May 7-9, 2010: My son Bill Lane-White's graduation, Marion Military Institute, Marion, Alabama
At the Southwest Airlines ticket counter at BWI, en route to see my son Bill graduate from Marion Military Institute.
Lady taps me on the shoulder.
"Excuse me, would you happen to be Basil White?"
"I would happen to be Basil White."
"I just wanted to say thank you."
"You're welcome.""I used to weigh 500 pounds."
I looked at the ticket counter lady. "I shouldn't be famous and poor. It's not fair."
I get my rental car and follow the GPS toward the Selma Quality Inn. I see a sign for Krystal
and detour. Good thing there wasn't a school bus blocking the off-ramp or we woulda lost some good kids. I'm in Pelham, Alabama with a tumbler of ice tea and a sack of Krystal burgers and I. Love. Everything.
Back on the road, I drive 40 miles on a 2-lane road to Selma, AL. After 20 miles I thought I had taken the wrong road, but no; this is how you drive to Selma.
I check into the hotel. Dad's right behind me. We change and drive the 20 minutes to Marion Military Institute, and gather Bill en route to the family reception at the campus golf pro shop. Burgers, hot dogs and Diet Pepsi. I meet some of Bill's teachers and classmates. Some of them are pleasant and seem well-balanced, but honestly, a couple of them looked like they needed a hug. And I would not judge them too harshly for that.
After the reception Bill's mother and her family stay to do some crimes, and Dad and I return to the default evening entertainment in Selma, Alabama: Walmart. Auburn & Bama caps, $10. Boston Red Sox & NY Yankee caps, $7.
Dad wonders if Selma, AL has donuts. I suggest that if we stick around and "invent" the donut here, they'd worship us as gods.
The next day, I'm the first parent in the auditorium for commencement. Bill's mother Jo tells me to follow her outside so she can show me something. I won't say what she showed me, but she said "it was the Dremel tool that got us in trouble," and "thank God we had an extension cord."
No cell signal at Bill's commencement, so I'm reading one of the movie scripts I load on my BB for this situation: Chris Rock's "Bigger and Blacker." At my own graduation from Memphis State in 1990, I had to kill the time in a robe sitting on the floor of the Mid-South Coliseum reading Cosby's "Fatherhood."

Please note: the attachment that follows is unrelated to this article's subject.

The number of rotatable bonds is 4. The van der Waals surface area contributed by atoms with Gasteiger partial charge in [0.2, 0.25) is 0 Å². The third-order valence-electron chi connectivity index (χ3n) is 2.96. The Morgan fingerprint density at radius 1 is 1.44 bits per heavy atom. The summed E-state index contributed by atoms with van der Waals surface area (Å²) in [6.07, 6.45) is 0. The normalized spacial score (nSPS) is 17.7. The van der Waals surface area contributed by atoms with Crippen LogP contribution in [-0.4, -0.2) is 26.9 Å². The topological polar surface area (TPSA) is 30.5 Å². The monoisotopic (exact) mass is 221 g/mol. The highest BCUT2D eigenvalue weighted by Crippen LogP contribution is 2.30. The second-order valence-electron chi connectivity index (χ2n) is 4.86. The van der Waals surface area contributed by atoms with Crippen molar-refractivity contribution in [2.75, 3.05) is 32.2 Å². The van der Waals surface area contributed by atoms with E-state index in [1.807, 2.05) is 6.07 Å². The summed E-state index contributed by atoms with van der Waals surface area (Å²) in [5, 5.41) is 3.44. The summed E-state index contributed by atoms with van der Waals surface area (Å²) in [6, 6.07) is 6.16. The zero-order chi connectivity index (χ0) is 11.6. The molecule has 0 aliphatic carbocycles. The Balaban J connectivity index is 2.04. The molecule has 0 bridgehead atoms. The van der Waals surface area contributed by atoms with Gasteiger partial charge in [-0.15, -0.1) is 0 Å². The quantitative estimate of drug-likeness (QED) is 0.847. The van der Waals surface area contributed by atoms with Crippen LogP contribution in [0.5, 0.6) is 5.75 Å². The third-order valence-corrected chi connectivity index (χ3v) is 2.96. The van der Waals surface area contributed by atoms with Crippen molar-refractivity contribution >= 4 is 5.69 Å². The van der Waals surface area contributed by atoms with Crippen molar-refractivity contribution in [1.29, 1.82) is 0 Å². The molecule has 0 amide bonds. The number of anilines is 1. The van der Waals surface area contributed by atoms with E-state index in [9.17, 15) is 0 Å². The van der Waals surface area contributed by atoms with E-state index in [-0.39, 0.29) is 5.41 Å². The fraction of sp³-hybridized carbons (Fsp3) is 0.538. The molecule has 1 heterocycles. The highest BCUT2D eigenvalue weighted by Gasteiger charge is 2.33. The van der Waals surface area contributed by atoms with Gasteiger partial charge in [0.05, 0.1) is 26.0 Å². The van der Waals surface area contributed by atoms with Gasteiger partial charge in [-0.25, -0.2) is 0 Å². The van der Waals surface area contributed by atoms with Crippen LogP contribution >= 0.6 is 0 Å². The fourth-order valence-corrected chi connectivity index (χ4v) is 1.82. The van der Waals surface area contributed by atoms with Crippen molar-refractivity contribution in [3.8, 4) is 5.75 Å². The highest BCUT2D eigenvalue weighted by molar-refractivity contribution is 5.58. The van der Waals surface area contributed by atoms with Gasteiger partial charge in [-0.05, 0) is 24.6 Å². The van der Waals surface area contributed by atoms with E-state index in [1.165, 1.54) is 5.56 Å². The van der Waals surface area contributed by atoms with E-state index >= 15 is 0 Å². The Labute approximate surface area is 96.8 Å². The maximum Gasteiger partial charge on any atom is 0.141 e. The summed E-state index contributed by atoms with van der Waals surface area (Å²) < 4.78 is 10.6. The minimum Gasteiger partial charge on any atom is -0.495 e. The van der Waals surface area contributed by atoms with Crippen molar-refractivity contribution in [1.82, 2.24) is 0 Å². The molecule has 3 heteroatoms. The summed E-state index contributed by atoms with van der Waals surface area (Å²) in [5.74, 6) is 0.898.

And it was HARDBOUND. And we NEVER complained.
The commencement speech was from the CEO of the local lumber treatment company, Jimmy Rane, aka the Yella Fella
, CEO and mascot for YellaWood®. I swear to God this guy inspired Stephen Root's Jimmy James character from NewsRadio
: the double-breasted suit, plain talk, mannerisms, the works. He talks straight to the grads about his escape from here, no distracting reading from script, no BS. Rane talks about America's deficient college education and how foreigners get most of the advanced degrees. I blame American culture: I have never met a single foreigner make fun of anyone for being smart. Rednecks list "picking on bookworms" as a hobby on their resumes. Of course in other countries, their investment on education also isn't based on how much property tax your county can pay.
The president of the Alumni Association says "you'll never really leave Marion." I beg to differ: when I left my 20-year reunion at Subiaco, I really left, 100.0%.
They chose Bill to sing the Alma Mater: solo bass hungover vocals are funny.
Bill didn't seem to get out of MMI what he expected. I predict that Bill will understand the value of his MMI education when he starts at University of Memphis and everyone else seems to act like they're fifteen years old.
One new 2nd Lieutenant got his first enlisted salute from his mom, a retired Navy Chief Petty Officer, with a big snappy Navy salute. Another gave his first salute via broadband videoconferernce to his dad in Iraq.
After the commissioning and some Chinese food with some other cadets and families, Daad and I have nothing to do, so we drive from Selma to the Montgomery Mall. 45 minutes away. Dad said "Man, Martin Luther King had a long walk." 17000 sq ft. 6.71 acres. Closed.